Another text asserts, “In this book . . . ‘reality’ and ‘knowledges’ are discussed in process terms: reality and knowledges are reciprocally and socially generated. This is no less true of the social worlds we inhabit than of the selves we possess: both exist as real for us; both our worlds and our selves are spun from knowledges that render them real and meaningful. Accordingly, knowledge refers to any and every set of ideas accepted by one or another social group or society of people, ideas pertaining to what they accept as real.”6 Is culture a force that dictates to the members of a culture what is to be accepted as true, what is to be accepted as knowledge, etc.? If reality and knowledges are reciprocally and socially generated, then this author’s knowledge about the reality and knowledge of reality and knowledges is only socially generated and is therefore not universally true. How could this author know what are the ideas accepted by a social group since his own reality and knowledge is generated by how own social group? Yet he makes these claims as if they are generated by his own social group but are universally applicable to all social groups.
Culturally Determined Values and Morals
Another book asserts, “Culture is not all that easy to define. In its broadest sense, it usually means the patterned way people do things together. . . . Thus culture designates the unique ways a given group of people view and do things in a particular period of time, including their values, manners, morals, expressions, and accomplishments.”7 This particular author goes on to equate values, morals, and tastes as equally culturally determined: “While there are certain basic needs common to most groups of people, it is surprising how cultures vary and differ from each other. In the area of foods, for example, non-Westerners are often horrified to think that Westerners eat fermented milk (cheese), while some Westerners are scandalized when they realize that Koreans eat pickled cabbage, Eskimos eat pungent walrus meat, and the Chinese eat fermented duck eggs. One man’s meat, as they say, is another man’s poison — but that’s culture for you.”8 This author is using the differences in taste to characterize the nature of culture. But he has already said culture designates the unique ways a group of people live, including their values and morals as well as tastes. If “that’s culture,” then it seems as if this author is asserting that values and morals are as culturally determined as taste. We might not be too surprised at such a thought in our modern times except for the fact that this is an Evangelical Christian author. Perhaps he is not using the term ‘values’ in a broad sense, but how should one take the reference to morals? Are morals culturally determined? I suspect this author would not want the reader to think he is advocation moral relativity, but ought one to expect a less ambiguous statement in a book on hermeneutics?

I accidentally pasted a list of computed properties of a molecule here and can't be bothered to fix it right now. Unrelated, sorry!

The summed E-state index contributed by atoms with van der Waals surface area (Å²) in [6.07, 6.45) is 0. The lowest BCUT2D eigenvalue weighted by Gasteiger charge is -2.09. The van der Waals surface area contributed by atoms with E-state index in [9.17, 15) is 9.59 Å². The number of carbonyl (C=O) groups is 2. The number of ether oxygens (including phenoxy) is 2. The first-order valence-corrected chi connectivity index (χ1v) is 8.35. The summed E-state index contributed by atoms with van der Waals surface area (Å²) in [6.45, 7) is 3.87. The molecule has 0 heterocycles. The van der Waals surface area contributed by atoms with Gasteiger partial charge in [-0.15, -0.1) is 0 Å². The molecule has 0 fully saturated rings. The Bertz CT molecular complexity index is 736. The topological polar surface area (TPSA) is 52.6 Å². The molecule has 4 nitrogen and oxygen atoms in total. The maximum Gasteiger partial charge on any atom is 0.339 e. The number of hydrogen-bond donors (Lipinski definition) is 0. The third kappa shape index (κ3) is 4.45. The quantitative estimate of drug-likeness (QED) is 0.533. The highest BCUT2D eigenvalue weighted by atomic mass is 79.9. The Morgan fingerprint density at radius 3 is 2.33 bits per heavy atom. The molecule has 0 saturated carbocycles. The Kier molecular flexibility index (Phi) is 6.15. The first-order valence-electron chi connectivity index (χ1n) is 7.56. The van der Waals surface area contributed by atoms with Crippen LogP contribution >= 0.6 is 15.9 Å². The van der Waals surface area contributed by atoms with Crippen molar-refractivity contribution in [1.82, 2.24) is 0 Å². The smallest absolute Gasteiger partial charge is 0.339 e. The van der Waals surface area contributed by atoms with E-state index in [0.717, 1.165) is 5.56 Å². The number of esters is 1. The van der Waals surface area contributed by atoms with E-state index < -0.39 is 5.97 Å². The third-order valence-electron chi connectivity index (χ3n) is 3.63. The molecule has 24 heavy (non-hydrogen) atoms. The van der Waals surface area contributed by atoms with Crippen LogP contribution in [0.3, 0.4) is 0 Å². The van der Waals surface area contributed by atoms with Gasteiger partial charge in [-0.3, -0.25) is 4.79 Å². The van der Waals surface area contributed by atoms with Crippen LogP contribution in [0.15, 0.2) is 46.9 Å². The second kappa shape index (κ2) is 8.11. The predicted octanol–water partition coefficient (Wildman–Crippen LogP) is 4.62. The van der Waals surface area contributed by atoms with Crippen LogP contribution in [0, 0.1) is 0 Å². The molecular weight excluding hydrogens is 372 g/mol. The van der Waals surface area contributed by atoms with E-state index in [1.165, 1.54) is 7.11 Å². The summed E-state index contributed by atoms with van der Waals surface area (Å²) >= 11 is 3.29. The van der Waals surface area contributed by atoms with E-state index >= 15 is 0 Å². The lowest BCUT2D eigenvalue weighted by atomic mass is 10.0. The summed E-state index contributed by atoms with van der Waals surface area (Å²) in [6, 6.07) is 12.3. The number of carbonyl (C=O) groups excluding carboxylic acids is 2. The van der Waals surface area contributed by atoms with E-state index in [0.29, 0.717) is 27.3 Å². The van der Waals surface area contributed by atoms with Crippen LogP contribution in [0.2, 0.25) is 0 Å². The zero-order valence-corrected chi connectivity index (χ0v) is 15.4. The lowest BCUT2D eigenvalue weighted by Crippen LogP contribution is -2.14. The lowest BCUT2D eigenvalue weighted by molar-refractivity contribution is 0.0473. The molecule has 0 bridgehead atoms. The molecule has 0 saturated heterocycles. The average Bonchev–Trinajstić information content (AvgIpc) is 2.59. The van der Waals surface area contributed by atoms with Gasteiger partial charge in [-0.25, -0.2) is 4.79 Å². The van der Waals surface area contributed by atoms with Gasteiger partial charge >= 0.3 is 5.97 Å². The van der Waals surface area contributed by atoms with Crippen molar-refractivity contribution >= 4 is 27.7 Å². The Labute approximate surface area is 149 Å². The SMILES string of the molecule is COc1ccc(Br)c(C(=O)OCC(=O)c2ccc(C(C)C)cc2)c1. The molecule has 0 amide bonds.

Culturally Determined Knowledge
Not only are values and morals believed to be culturally determined, but the prevailing view today is that knowledge itself is culturally determined: “Today, as I argue here, knowledge is best conceived and studied as culture, and various types of social knowledges communicate and signal social meaning — such as meanings about power and pleasure, beauty and death, goodness and danger. As powerful cultural forms, knowledges also constitute meanings and create entirely new objects and social practices.”9 These definitions are fairly standard in texts on sociology and culture, and the fact that this author refers to “knowledges” indicates that he is referring to different ways of knowing. Do cultures determine the way the members of a culture know? Is what knowledge is and how knowledge is gained and justified different from culture to culture? And if this is the case, how could anyone from one culture know that those of another culture know differently?